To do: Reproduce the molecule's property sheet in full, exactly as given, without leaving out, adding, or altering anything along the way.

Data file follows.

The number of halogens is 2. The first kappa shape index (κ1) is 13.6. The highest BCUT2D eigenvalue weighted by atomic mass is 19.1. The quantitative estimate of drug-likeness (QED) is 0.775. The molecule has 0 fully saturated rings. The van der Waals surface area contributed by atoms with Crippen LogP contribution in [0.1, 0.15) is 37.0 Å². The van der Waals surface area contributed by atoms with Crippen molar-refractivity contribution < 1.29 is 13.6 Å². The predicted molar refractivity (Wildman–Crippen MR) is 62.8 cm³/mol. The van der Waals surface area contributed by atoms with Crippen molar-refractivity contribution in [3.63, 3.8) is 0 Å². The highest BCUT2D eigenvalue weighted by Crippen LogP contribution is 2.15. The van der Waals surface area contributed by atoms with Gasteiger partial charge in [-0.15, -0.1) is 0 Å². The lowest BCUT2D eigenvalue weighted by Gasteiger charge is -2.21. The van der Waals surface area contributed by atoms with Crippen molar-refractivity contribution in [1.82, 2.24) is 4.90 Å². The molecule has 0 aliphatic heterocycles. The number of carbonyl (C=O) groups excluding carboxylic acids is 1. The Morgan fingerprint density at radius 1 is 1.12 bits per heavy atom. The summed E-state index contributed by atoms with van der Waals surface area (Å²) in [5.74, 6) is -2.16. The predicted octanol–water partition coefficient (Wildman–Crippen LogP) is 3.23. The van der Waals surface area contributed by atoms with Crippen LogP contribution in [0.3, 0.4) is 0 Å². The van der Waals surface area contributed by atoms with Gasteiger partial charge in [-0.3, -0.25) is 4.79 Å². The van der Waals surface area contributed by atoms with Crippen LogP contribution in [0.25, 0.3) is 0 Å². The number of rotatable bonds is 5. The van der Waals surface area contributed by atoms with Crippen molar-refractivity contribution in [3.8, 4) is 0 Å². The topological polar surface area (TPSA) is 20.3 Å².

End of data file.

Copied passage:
The number of halogens is 2. The first kappa shape index (κ1) is 13.6. The highest BCUT2D eigenvalue weighted by atomic mass is 19.1. The quantitative estimate of drug-likeness (QED) is 0.775. The molecule has 0 fully saturated rings. The van der Waals surface area contributed by atoms with Crippen LogP contribution in [0.1, 0.15) is 37.0 Å². The van der Waals surface area contributed by atoms with Crippen molar-refractivity contribution < 1.29 is 13.6 Å². The predicted molar refractivity (Wildman–Crippen MR) is 62.8 cm³/mol. The van der Waals surface area contributed by atoms with Crippen molar-refractivity contribution in [3.63, 3.8) is 0 Å². The highest BCUT2D eigenvalue weighted by Crippen LogP contribution is 2.15. The van der Waals surface area contributed by atoms with Gasteiger partial charge in [-0.15, -0.1) is 0 Å². The lowest BCUT2D eigenvalue weighted by Gasteiger charge is -2.21. The van der Waals surface area contributed by atoms with Crippen molar-refractivity contribution in [1.82, 2.24) is 4.90 Å². The molecule has 0 aliphatic heterocycles. The number of carbonyl (C=O) groups excluding carboxylic acids is 1. The Morgan fingerprint density at radius 1 is 1.12 bits per heavy atom. The summed E-state index contributed by atoms with van der Waals surface area (Å²) in [5.74, 6) is -2.16. The predicted octanol–water partition coefficient (Wildman–Crippen LogP) is 3.23. The van der Waals surface area contributed by atoms with Crippen LogP contribution in [0.3, 0.4) is 0 Å². The van der Waals surface area contributed by atoms with Gasteiger partial charge in [-0.3, -0.25) is 4.79 Å². The van der Waals surface area contributed by atoms with Crippen LogP contribution in [0.25, 0.3) is 0 Å². The number of rotatable bonds is 5. The van der Waals surface area contributed by atoms with Crippen molar-refractivity contribution in [3.8, 4) is 0 Å². The topological polar surface area (TPSA) is 20.3 Å².